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4 Homegrown Brands to Look Out for at Pasar Seloka

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On the hunt for unique and high-quality independent goods? Looking for some fun workshops and activities for the whole family? Want to engage with entrepreneurial members of the vibrant local artisan community? Then make a date with Pasar Seloka on the 6th of April 2019 at The Grounds, MAHSA Avenue, Block B, Jalan Elmu, Kuala Lumpur (near University Hospital) from 11.00am to 9.00pm.

Makchic spoke to some of the inspiring local designers and creators who will be participating in next Saturday’s market. They shared how they built their brand, and what makes their products special. 

Timeless children’s apparel with a French flair

Photo credit: petitmoi.my

Iman, Pamela and Farihin started Petit Moi to provide children’s clothing with understated elegance, charm, and versatility, at affordable prices. The trio started their own designs after moving back from the United Kingdom, discovering they couldn’t find such apparel to dress their own kids in.

“We wanted to break the stereotype that children should always be dressed a certain way – children can be stylish too. And they surely enjoy dressing up!” they explained. Pamela’s family’s experience in the fashion industry let the trio launch straight into designing and producing their pieces. Petit Moi then built awareness through bazaars and pop-up stalls, which also gave them the invaluable chance to interact with customers (especially children), to get feedback and to share their philosophy and passion. Such feedback inspires their future collections – always with a touch of that French ‘je ne sais quoi’ and ‘joie de vivre’.

As they have kids of their own, they understand that comfort is key as well as durability and versatility. Children outgrow their clothes quickly, hence they focus on designs that are classic and versatile – each Petit Moi piece is something that can be worn for festive occasions or on a day out with the family! Mix and match to dress it up, or dress it down to your heart’s content!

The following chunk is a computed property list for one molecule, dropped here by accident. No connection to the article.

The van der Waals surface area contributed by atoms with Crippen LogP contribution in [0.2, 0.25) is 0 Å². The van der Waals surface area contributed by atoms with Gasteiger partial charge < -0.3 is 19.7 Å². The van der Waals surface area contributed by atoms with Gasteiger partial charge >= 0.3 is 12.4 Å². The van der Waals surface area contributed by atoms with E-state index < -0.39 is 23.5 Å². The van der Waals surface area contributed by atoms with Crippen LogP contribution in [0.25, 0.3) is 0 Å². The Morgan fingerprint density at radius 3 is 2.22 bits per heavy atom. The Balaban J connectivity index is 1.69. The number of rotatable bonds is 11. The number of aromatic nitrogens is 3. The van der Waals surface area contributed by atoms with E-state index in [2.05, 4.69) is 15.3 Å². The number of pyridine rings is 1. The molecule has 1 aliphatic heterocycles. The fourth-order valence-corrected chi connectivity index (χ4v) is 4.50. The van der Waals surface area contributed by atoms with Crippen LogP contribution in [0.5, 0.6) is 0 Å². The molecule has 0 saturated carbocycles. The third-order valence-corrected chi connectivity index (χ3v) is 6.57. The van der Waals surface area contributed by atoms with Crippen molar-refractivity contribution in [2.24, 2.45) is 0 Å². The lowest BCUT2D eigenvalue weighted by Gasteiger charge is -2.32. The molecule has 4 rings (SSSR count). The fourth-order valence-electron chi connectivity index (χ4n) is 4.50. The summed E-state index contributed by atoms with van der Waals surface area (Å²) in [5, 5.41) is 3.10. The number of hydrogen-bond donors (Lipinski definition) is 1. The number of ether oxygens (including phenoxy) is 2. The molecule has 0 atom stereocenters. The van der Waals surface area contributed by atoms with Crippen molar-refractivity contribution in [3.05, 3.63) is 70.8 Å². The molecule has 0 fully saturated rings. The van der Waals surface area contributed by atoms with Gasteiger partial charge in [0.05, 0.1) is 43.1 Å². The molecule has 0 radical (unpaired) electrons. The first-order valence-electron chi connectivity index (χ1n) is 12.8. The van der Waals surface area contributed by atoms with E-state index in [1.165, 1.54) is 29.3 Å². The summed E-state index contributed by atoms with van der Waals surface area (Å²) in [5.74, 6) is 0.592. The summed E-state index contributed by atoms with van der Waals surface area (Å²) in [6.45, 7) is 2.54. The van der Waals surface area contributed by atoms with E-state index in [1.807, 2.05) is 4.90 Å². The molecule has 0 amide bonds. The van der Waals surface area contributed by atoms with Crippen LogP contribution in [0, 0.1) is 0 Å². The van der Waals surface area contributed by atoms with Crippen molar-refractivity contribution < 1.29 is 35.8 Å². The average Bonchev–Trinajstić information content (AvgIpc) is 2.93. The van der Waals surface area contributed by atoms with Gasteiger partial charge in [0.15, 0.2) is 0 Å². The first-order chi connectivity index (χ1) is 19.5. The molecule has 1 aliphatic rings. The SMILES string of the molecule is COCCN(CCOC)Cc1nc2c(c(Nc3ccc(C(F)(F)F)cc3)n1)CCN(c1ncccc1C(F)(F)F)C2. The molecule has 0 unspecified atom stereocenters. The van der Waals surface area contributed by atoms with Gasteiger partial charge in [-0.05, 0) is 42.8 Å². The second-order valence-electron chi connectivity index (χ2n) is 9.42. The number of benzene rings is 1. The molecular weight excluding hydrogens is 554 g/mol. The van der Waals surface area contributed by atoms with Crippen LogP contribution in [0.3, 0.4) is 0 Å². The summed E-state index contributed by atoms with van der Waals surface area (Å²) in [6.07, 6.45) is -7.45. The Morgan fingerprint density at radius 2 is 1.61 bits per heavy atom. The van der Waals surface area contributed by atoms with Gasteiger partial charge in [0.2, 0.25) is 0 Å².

What they’ve found important in building the brand is continuity (always having something in the pipeline), staying true to their core value and aesthetic, and nurturing credibility and dependability in the long run. Challenges they’ve faced are having to multi-task production, marketing, customer service, and operations – basically everything! However, they credit support and ideas from their internal team and fellow business owners to making their journey a pleasure.

Women’s modest designs in inclusive sizing

Photo credit: Summer Shop

Summer Shop was also started when founder Huda had difficulty finding clothes – this time inclusive, modest clothes for herself. “After the birth of my first son, I gained a lot of weight and found it very hard to shop online for plus size outfits at reasonable prices to wear on special occasions such as dinners, celebrations, etc,” she mentioned.

Juggling the new baby and pursuing a master’s degree left her no time to scour the shops. Learning her friends had similar difficulties was the only push she needed to contribute to the local clothing industry by offering a range of affordable women’s fashion that is more inclusive and easily available. She started small in local markets such as Pasar Seloka or pop-ups, often as a one-woman show. It was exhausting at first, but Huda is glad that it happened and declares it as one of her best decisions.

Summer Shop is all about being inclusive and affordable. “We try to keep our prices competitive but still maintain certain special values in our products. We are really focusing on selling something that us Malaysian women actually would want to wear,” she states. The products are designed and produced locally in small batches as part of the sustainable fashion initiative. Each design comes in limited pieces and is very personal to Summer Shop and its customers. Huda describes her own personal style as ‘flexible’ – depending on the situation she is in.  But most days, a striped top and a pair of jeans are all she needs.